Blossom Blight on Peaches

— Written By Brad Thompson
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By: David F. Ritchie; Extension Plant Pathologist – NC State University 

Blossom blight (caused by Monilinia fructicola that also causes brown rot on fruit) on peaches is more common this year than in most years. The bloom period this year has been very extended; several weeks to more than a month for some varieties. This coupled with the frequent periods of rainfall has created optimal infection conditions normally not seen. With crop failure in some orchards in 2018, there was reduced or no fungicide sprays applied. This also was coupled with small fruit that froze but did not drop thus serving as sources for brown rot to occur and provide inoculum for the 2019 season.

In North Carolina, the major concern with blossom blight is that it provides a source of inoculum for “green fruit rot” during the growing season and “brown rot” at harvest time. Of course, the occurrence of these rots depends greatly on the weather conditions for infections to occur. A continuation of frequent periods of precipitation and especially during the 2-3 week period as fruit ripen can result in severe brown rot. There are some excellent fungicides for use in the pre-harvest period (see peach spray guide).

What to do now? Scout the orchard to see if blossom blight has occurred. Look for blossoms that have remained attached to the twig (picture attached). There is usually a dead area (canker) on the twig under the blossom that can extend an inch or so along the twig. The flower parts remain attached to the twig and are a tan-brown color often with masses of dried fungal spores (conidia) on the killed plant parts. Removing and placing the killed tissue on a moist paper towel in a closed container usually results in sporulation occurring in 24-48 hours. This can help confirm that it is blossom blight.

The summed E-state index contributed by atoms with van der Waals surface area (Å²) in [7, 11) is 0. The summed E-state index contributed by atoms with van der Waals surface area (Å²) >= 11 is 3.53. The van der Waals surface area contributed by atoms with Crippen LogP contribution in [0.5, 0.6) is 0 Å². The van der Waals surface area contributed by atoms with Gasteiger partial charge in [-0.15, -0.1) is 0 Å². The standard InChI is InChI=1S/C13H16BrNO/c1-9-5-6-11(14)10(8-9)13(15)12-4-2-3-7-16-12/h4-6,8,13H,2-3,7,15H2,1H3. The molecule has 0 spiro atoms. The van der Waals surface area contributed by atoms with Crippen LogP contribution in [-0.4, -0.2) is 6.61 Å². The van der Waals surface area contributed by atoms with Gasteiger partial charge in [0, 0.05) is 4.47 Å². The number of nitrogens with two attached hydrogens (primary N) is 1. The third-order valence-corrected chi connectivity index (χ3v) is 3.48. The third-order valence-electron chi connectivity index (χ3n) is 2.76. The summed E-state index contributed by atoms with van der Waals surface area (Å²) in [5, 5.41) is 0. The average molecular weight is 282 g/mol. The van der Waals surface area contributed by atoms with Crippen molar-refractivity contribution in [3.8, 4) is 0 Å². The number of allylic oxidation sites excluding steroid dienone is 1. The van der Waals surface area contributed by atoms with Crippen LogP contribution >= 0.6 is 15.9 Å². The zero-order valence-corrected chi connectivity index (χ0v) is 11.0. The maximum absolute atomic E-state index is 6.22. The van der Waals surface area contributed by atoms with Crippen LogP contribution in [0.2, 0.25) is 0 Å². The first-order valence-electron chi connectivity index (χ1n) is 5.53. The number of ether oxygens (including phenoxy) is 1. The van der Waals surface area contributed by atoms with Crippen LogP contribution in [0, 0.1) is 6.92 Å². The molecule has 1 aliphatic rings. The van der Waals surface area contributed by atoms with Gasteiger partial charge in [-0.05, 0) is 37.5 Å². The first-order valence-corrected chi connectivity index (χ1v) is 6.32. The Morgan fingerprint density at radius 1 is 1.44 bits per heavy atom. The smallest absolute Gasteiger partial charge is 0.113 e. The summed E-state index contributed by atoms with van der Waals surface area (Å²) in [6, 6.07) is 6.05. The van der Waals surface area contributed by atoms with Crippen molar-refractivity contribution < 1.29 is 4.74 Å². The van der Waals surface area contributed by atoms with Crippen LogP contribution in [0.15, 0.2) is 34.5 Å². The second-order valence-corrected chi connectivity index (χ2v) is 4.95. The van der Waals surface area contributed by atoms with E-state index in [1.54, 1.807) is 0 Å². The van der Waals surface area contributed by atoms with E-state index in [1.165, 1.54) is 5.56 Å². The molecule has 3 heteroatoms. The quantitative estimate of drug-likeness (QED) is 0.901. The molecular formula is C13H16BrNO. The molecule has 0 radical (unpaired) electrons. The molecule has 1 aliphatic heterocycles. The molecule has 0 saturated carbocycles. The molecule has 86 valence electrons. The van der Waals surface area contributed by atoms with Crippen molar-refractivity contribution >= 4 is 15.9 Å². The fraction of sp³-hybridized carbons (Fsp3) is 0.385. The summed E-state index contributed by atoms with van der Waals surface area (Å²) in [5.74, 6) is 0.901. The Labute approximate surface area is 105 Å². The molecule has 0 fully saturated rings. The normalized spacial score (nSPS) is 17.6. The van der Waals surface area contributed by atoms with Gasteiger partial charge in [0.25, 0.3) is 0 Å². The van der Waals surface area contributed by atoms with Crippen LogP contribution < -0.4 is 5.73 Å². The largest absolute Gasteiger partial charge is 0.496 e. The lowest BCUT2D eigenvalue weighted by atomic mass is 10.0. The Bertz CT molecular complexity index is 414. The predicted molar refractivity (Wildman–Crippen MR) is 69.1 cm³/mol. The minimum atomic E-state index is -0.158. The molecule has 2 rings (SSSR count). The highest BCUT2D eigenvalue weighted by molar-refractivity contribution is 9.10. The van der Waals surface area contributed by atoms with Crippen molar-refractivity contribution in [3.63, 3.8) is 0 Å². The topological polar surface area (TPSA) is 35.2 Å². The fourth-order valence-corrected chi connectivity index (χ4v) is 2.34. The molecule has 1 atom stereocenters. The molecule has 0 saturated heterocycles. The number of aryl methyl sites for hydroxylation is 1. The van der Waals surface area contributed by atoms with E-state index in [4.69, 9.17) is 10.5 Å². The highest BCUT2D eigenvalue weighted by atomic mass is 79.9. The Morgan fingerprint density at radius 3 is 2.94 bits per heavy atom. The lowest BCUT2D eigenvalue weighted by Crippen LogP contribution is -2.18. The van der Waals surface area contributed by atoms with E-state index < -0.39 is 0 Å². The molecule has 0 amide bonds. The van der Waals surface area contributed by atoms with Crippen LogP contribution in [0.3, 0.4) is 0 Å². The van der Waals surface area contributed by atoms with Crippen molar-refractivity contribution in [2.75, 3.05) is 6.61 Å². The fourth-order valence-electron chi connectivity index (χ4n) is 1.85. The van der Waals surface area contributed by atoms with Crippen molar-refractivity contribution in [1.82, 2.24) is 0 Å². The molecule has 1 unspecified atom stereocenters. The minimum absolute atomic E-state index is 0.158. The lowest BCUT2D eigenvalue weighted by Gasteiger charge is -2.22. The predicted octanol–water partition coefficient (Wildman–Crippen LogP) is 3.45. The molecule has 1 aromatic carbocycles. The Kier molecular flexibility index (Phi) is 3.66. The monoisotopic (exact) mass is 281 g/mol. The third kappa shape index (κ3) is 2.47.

If blossom blight has occurred, it is important that a good cover spray program be followed. Normally cover sprays are applied on a 10-14 day schedule How rigorous will depend on the frequency of precipitation. Fungicide cover sprays are usually captan and/or sulfur. Captan is more effective than sulfur particularly when precipitation is occurring frequently (at least once a week). Preventing insect injury or other types of injury (wounds during thinning) to fruit is critical in preventing green-fruit rot. Avoid using a fungicide in cover sprays that will be used in pre-harvest sprays to reduce risk of resistance. Maintain a good disease and insect control program in the cover-spray period and be vigilant as fruit ripen observing the weather conditions in the 3-week preharvest period for each variety.

The 2019 NC Peach & Nectarine Disease and Pest Management Guide may be found at the Peach website in the Production & Management section.

peach blossom blight